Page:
• Category name: package-on-top
  • Automatic fix: no
  • Suppress the warning: # buildifier: disable=package-on-top

Here is a typical structure of a BUILD file:

  • load() statements
  • package()
  • calls to rules, macros

Instantiating a rule and setting the package defaults later can be very confusing, and has been a source of bugs (tools and humans sometimes believe package applies to everything in a BUILD file). This might become an error in the future.

What can be used before package()?

The linter allows the following to be before package():

  • comments
  • load()
  • variable declarations
  • package_group()
  • licenses()

Keyword arguments should be used over positional arguments

  • Category name: positional-args
  • Automatic fix: no
  • Suppress the warning: # buildifier: disable=positional-args

All top level calls (except for some built-ins) should use keyword args over positional arguments. Positional arguments can cause subtle errors if the order is switched or if an argument is removed. Keyword args also greatly improve readability.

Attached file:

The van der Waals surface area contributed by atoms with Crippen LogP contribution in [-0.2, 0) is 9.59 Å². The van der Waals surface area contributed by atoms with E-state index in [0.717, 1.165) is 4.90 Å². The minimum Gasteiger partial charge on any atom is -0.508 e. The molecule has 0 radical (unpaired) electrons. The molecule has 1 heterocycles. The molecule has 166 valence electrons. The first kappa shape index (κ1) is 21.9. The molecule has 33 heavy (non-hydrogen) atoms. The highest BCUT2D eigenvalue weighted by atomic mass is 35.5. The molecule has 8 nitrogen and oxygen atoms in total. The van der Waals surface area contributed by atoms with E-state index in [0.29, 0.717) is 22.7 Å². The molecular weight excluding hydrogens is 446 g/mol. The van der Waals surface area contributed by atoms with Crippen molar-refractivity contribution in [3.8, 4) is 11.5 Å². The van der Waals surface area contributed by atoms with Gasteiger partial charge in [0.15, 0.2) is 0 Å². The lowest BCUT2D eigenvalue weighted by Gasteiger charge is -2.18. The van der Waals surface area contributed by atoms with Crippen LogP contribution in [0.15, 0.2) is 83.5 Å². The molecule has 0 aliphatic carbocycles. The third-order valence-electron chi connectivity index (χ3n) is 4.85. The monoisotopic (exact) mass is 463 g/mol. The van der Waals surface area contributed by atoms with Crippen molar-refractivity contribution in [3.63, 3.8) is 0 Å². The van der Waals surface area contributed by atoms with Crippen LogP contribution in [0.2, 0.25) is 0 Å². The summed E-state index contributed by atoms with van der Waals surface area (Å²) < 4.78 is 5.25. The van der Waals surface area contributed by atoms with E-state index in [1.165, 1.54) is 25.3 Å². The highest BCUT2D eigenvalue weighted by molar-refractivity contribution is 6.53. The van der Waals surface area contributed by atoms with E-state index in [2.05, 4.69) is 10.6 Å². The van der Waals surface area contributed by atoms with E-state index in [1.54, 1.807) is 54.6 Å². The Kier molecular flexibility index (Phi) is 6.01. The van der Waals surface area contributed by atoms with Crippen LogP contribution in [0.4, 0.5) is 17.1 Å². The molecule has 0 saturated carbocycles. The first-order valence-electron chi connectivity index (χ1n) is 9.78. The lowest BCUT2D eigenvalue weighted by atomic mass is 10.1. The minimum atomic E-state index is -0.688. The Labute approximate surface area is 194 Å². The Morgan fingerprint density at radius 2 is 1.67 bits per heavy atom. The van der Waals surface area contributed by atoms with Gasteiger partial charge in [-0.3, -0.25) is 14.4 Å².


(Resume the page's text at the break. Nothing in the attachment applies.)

- my_macro("foo", "bar")
+ my_macro(name = "foo", env = "bar")

The linter allows the following functions to be called with positional arguments:

  • load()
  • vardef()
  • export_files()
  • licenses()
  • print()

print() is a debug function and shouldn't be submitted

Using the print() function for warnings is discouraged: they are often spammy and non actionable, the people who see the warning are usually not the people who can fix the code to make the warning disappear, and the actual maintainers of the code may never see the warning.


Calls to provider should specify a list of fields and a documentation

  • Category name: provider-params
  • Automatic fix: no
  • Suppress the warning: # buildifier: disable=provider-params

Calls to provider should specify a documentation string and a list of fields:

ServerAddressInfo = provider(
    "The address of an HTTP server. Fields are host (string) and port (int).",
    fields = ["host", "port"]
)

Fields should also be documented when needed:

ServerAddressInfo = provider(
    "The address of an HTTP server.",
    fields = {
        "host": "string, e.g. 'example.com'",
        "port": "int, a TCP port number",
    }
)

Note that specifying a list of fields is a breaking change. It is an error if a call to the provider uses undeclared fields. If you cannot declare the list of fields, you may explicitly set it to None (and explain why in a comment).

AllInfo = provider("This provider accepts any field.", fields = None)